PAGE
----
Another specific place where the nod went to the Twin was listening to "Sunrise" from Chet Atkin's Stay Tuned album (accompanied by George Benson on this track). There are a couple of places where the player slides his finger down the string. There is no finger noise here, but the resolution at the transitions as the notes change was greater on the Twin. I think the transients (or microdynamics?) of the Twin are slightly better (you have a RAAL, so you know they are damn good at this)!

Unfortunately, I cannot offer such a specific explanation of where the BMR was better because it seemed generally better. I'm sure the added bass influenced some of this and might guess that the actual number if you discounted for the bass would result in a 50/50 split between the two speakers.
So, you have the Twins (which cost 2.67 times as much) essentially being matched by the BMR's (bravo Dennis)!

On bass, I find the BMR's in my living room (with ceiling open to the second floor) work great as full range 2.0 speakers for the music I listen to.

Although I no longer have the KEF ls50's to compare directly, my sense is the BMR's are the "Anti-KEF"! By that I mean the one thing that disappointed me about the ls50's is probably what the BMR's are most excellent at! The fullness of their soundstage is as good as it gets!

If you are looking for a dominantly HT speaker, I'm not positive the BMR's are the best fit as the wide soundstage might undermine some of the intended directional effects of a movie.

However, I have no hesitation saying these are definitely the best music speakers I have ever heard shy of the Phil3's and (maybe) the Twin6! That is high praise when you consider that the Phil3 and Twin6 are some of the highest value offerings at over twice the price of the BMR's!
I'm not at all sure the Phil3's have anything to offer, if you integrate a sub with the BMR's (aside from Max SPL).

By inference, I found the Focal Solo6 a better speaker than the Salk Soundtower with ribbon tweeter, so it is safe to say the BMR beats the Songtowers (I expected that, given RAAL vs LCY ribbon).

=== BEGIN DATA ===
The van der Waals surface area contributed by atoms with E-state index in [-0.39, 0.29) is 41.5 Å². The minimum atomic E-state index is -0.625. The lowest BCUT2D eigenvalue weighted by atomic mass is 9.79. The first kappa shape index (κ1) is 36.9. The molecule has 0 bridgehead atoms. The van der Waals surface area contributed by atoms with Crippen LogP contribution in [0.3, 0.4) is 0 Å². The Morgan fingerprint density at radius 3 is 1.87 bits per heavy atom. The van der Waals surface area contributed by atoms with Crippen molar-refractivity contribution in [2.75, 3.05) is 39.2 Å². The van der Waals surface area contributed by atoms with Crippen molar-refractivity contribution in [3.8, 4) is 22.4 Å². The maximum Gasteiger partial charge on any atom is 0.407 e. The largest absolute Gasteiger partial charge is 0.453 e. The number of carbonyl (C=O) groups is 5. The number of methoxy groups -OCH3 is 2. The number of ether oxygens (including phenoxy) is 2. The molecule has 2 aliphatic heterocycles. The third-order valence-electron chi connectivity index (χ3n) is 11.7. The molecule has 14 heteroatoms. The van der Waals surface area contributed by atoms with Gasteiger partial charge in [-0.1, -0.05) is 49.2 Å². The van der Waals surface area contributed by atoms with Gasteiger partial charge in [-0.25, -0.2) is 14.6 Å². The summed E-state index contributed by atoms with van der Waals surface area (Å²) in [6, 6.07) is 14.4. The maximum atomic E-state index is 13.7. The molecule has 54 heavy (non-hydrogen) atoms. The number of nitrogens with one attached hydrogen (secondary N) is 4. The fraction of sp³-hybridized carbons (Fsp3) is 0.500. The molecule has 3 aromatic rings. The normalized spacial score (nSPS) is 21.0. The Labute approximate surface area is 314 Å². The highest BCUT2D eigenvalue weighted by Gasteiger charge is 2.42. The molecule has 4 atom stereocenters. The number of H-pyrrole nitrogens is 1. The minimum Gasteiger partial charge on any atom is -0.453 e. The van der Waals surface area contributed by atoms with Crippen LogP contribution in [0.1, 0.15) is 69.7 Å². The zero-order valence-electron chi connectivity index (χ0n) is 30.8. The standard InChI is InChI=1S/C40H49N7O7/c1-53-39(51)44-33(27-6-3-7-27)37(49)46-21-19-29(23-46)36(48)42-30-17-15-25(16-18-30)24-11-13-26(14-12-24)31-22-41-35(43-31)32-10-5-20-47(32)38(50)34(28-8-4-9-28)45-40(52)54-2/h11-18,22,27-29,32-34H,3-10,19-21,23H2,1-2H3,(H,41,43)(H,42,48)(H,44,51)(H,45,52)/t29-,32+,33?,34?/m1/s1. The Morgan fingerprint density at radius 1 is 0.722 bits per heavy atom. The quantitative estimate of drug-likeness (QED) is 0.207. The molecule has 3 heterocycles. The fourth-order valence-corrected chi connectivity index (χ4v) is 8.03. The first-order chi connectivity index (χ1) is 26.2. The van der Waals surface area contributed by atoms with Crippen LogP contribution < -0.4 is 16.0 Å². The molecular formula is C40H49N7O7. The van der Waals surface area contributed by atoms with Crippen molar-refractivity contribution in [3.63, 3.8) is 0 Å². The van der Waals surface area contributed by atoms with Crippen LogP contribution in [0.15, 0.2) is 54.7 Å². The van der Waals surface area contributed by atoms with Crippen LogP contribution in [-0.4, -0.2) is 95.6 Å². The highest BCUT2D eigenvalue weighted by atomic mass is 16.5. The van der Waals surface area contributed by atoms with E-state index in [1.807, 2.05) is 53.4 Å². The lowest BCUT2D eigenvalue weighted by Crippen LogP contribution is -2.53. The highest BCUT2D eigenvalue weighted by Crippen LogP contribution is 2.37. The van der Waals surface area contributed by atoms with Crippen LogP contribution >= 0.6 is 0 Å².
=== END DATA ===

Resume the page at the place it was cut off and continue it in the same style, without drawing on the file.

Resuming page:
As a point of reference, the BMR's cost me $1420 ($1350 plus $70 shipping) delivered to my residence in Georgia.

I got the Cherry version and am happy with the finish as the rich Cherry wood finish I expected. Certainly Salk would look better, but while I am opposed to buying an ugly speaker; but the Parts Express cabinets are nice, and nice is good enough (for me).
I feel the BMR sounds a bit more "natural", especially imaging wise. The way they interact with the room for music projects a very large Soundstage. The focals offer a bit more focus.

Sent from my LM-X210(G) using Tapatalk
 
AcuDefTechGuy

AcuDefTechGuy

Audioholic Jedi
Well the BMR's definitely win out in the soundstage arena!
However, my interest was in trying to isolate where the BMR's sounded better due to having more bass. I see bass as something that can be added with a sub, so when I am trying to figure out which speaker has the best sound quality, I try not to let the amount of bass influence me unless I hear something sloppy in the bass. But, of course this is all subjective at the end of the day!
When people audition to towers (especially those with more bass), they sometimes complain that the bass is "muddy".

When people audition smaller speakers with a lot less bass, they never seem to complain that the bass is "muddy" because there's not much bass to begin with.

So is the bass having an adverse reaction to the room acoustics?

Is the bass too much for the size of the room?

Some people call this "overpowering" the room.

That's why some people ask us on the forum whether some towers are too big for their rooms.

IMO this is one huge advantage of "monitors" (much less bass) + subwoofers because you can easily adjust the amount of bass for any given room. With bigger towers, the bass could be too much for the given room.